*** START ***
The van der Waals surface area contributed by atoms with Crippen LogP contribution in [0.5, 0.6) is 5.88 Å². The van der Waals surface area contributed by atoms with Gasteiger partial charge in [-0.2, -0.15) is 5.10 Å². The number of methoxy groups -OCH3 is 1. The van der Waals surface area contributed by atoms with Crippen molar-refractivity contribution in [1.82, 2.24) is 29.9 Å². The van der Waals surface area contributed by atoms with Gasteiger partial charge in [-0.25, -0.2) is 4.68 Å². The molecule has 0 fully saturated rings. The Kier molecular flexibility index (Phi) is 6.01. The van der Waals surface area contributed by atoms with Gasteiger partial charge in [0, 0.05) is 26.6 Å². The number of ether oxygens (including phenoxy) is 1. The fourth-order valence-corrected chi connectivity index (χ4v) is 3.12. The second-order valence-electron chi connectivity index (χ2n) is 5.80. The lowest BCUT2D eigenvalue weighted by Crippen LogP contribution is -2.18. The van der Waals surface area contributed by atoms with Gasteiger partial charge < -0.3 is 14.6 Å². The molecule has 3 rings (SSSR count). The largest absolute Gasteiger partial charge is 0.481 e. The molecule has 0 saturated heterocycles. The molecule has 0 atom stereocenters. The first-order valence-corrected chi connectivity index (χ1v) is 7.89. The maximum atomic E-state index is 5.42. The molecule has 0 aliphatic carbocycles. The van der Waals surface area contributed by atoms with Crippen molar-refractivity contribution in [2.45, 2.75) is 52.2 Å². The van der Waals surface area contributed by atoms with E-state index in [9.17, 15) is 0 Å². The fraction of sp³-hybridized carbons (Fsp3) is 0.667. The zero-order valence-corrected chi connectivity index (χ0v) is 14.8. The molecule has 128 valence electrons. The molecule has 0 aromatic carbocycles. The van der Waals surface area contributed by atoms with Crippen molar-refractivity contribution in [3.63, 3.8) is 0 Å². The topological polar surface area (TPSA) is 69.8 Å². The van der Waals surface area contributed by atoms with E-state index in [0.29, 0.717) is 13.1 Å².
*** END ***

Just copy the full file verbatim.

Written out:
The van der Waals surface area contributed by atoms with Crippen LogP contribution in [0.5, 0.6) is 5.88 Å². The van der Waals surface area contributed by atoms with Gasteiger partial charge in [-0.2, -0.15) is 5.10 Å². The number of methoxy groups -OCH3 is 1. The van der Waals surface area contributed by atoms with Crippen molar-refractivity contribution in [1.82, 2.24) is 29.9 Å². The van der Waals surface area contributed by atoms with Gasteiger partial charge in [-0.25, -0.2) is 4.68 Å². The molecule has 0 fully saturated rings. The Kier molecular flexibility index (Phi) is 6.01. The van der Waals surface area contributed by atoms with Gasteiger partial charge in [0, 0.05) is 26.6 Å². The number of ether oxygens (including phenoxy) is 1. The fourth-order valence-corrected chi connectivity index (χ4v) is 3.12. The second-order valence-electron chi connectivity index (χ2n) is 5.80. The lowest BCUT2D eigenvalue weighted by Crippen LogP contribution is -2.18. The van der Waals surface area contributed by atoms with Gasteiger partial charge < -0.3 is 14.6 Å². The molecule has 3 rings (SSSR count). The largest absolute Gasteiger partial charge is 0.481 e. The molecule has 0 saturated heterocycles. The molecule has 0 atom stereocenters. The first-order valence-corrected chi connectivity index (χ1v) is 7.89. The maximum atomic E-state index is 5.42. The molecule has 0 aliphatic carbocycles. The van der Waals surface area contributed by atoms with Crippen molar-refractivity contribution in [2.45, 2.75) is 52.2 Å². The van der Waals surface area contributed by atoms with E-state index in [9.17, 15) is 0 Å². The fraction of sp³-hybridized carbons (Fsp3) is 0.667. The zero-order valence-corrected chi connectivity index (χ0v) is 14.8. The molecule has 128 valence electrons. The molecule has 0 aromatic carbocycles. The van der Waals surface area contributed by atoms with Crippen molar-refractivity contribution in [3.63, 3.8) is 0 Å². The topological polar surface area (TPSA) is 69.8 Å². The van der Waals surface area contributed by atoms with E-state index in [0.29, 0.717) is 13.1 Å².